1. Posted by curmudgeon

    Great solution for very tight parcels. Micro units make a great deal of sense in this location. In a place with lots of street life and cafes, your living room can be right out your front door.

  2. Posted by Brad

    I like the diverse architecture in this proposal. Well done, I think.

  3. Posted by norcal

    Very nice. But it looks like the easement street is going to be closed down for pedestrian and bike traffic? Would that affect only this block?

    • Posted by EBGuy

      The developer pulled a similar trick in the renderings for the Residences at Berkeley Plaza. I think we may have a smart growth meme being born. The developer helps “sell the proposal” by showing people dancing in the street. It’s about imagining what COULD be if Ess Eff (or Berkeley) decided to close down streets and turn them into plazas. Hey, it’s not our fault if it doesn’t happen…

    • Posted by SocketSite

      See UPDATE above with respect to the proposed plan for the existing access street and the construction of a new Shared Public Way (without the loss of any parking).

  4. Posted by seriously

    Exciting! Although i have to say there is nothing cheesier than breaking up a building’s mass by changing “styels”. It’s a cheap trick you see in the suburbs all the time. It’s reducing SF’s significant architectural periods and reducing them to a Disney-level caricature of architecture. It’s like the EPCOT of SF styles, except none of them are good or high quality. If they’re going to go this route at least need to simplify it a little.

    • Posted by EBGuy

      Shoot, I see SS scooped me on the next post. At any rate, these ARE four separate buildings (excepting the shared podium) connected by the open catwalks/stairwells. You only see this type of 360 differentiation on interconnected modular (prefabricated) towers. It wouldn’t make sense to build individual towers like this using conventional techniques. Although, even with separate masses, I supposed their is a “fauxness” to it all.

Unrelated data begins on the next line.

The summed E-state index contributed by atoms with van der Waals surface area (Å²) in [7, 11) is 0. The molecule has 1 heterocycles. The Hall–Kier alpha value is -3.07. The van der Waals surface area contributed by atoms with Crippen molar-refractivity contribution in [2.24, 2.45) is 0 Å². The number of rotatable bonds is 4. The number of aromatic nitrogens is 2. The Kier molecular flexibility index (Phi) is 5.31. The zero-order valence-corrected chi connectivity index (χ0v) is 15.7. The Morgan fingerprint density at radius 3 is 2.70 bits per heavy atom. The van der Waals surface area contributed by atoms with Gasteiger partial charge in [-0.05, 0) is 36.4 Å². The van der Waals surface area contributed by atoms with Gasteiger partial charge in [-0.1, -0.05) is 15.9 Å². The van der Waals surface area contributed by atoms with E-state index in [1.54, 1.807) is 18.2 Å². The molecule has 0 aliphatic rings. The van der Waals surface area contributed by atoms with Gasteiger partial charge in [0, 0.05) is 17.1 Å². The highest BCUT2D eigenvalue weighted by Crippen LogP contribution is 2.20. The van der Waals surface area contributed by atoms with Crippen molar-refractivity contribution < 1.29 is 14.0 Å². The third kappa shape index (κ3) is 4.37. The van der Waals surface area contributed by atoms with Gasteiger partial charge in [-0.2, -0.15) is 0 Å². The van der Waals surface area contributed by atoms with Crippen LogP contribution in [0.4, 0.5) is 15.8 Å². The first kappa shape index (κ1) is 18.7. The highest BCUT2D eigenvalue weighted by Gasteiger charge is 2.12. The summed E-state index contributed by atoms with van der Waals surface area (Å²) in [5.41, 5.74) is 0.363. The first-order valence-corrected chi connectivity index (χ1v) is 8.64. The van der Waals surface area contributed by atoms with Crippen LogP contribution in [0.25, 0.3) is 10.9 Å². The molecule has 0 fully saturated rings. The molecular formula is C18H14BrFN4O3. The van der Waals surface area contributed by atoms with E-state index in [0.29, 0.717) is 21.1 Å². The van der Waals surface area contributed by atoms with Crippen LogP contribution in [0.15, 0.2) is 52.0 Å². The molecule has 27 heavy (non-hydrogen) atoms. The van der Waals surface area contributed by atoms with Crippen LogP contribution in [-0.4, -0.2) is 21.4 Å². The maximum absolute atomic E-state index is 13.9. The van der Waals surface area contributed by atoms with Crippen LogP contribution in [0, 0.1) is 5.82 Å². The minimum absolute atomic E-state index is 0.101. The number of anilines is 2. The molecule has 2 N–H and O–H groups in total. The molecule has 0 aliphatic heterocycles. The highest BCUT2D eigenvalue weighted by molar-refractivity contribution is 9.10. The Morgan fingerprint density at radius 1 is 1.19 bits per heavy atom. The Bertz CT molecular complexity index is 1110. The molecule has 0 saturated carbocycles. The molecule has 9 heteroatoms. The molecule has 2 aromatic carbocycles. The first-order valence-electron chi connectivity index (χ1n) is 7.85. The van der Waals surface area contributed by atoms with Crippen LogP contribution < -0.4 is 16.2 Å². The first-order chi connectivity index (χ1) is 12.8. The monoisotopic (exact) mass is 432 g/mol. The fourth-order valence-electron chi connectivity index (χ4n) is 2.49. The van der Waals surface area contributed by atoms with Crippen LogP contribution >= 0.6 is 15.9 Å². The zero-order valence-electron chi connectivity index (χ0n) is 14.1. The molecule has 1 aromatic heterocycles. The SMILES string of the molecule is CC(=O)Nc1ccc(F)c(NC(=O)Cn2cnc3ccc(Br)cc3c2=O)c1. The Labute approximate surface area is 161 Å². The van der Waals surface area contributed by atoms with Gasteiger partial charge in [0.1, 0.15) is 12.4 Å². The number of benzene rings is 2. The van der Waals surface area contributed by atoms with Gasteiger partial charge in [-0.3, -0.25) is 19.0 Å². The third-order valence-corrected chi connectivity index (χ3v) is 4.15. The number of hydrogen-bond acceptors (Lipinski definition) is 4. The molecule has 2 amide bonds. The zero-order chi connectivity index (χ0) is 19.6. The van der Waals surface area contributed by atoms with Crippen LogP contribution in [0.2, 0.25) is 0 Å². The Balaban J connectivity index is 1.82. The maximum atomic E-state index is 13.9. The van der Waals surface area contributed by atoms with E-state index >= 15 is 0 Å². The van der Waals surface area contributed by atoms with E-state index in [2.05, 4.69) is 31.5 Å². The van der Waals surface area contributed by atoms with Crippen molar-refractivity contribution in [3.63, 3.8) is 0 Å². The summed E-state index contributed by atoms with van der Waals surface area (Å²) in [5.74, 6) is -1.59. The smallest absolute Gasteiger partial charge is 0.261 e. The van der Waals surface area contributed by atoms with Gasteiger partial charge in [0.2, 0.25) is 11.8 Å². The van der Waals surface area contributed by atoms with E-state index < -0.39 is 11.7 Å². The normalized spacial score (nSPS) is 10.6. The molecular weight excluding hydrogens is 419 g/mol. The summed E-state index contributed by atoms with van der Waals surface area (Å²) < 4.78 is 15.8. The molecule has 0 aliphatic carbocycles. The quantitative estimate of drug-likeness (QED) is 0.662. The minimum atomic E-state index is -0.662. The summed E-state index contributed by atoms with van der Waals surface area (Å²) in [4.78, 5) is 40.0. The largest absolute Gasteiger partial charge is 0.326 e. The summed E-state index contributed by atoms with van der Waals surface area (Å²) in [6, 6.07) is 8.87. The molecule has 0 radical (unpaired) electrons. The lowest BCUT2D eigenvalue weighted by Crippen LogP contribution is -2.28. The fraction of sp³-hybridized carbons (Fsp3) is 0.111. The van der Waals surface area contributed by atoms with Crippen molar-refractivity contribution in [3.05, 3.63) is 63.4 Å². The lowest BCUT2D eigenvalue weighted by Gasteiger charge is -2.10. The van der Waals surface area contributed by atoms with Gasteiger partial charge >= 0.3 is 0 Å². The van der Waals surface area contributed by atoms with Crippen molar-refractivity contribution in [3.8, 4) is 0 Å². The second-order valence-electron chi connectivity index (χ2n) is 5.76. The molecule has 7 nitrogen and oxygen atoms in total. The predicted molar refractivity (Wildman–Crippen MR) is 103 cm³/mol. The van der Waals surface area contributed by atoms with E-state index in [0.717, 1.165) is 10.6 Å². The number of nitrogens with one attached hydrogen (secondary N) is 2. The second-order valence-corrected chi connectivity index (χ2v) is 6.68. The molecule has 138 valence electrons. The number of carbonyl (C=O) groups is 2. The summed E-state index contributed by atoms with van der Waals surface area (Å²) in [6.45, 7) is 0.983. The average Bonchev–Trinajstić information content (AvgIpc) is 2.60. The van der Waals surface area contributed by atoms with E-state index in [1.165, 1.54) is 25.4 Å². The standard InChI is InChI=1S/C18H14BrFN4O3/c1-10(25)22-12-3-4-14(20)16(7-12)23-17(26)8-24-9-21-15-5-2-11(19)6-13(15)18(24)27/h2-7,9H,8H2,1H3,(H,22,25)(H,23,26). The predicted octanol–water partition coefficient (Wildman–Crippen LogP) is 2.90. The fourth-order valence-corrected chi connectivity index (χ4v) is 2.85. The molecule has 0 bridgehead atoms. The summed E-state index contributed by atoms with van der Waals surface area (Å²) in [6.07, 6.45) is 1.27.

5. Posted by EcceMorons

    Love the micro-retail spaces on every inch of the ground floors. This ‘hood will be adding over 1,000 new residents in the next few years – nice to add more retail to service them.

    Any updates on the next block north – east side of Octavia between Oak and Fell? Or any updates on Parcel O – the huge parcel along the south side of Fell Street, from Laguna almost to Octavia?

    • Posted by Invented

      Wondering about O myself. Just asked the editorial research team at SS. As for 1000 new residents; seems more like 5-7,000 but I’m including a 5 block radius.

  6. Posted by Rob

    These look pretty damn good to me too. The idea of “group living” is interesting.

    The treatment for the street in front is genius. It’d be a fantastic way to use all of the space in front of all of these parcels—as pedestrian priority/porous surface.

  7. Posted by Rob

    Not to mention putting the famed public garden on the roof. Well done, all around.

    • Posted by seriously

      glad to see they’re being included!

    • Posted by P&M

      Quick. Someone pick up some Rogaine. Or I’ve seen this exact picture at the salad bar section with alfalfa.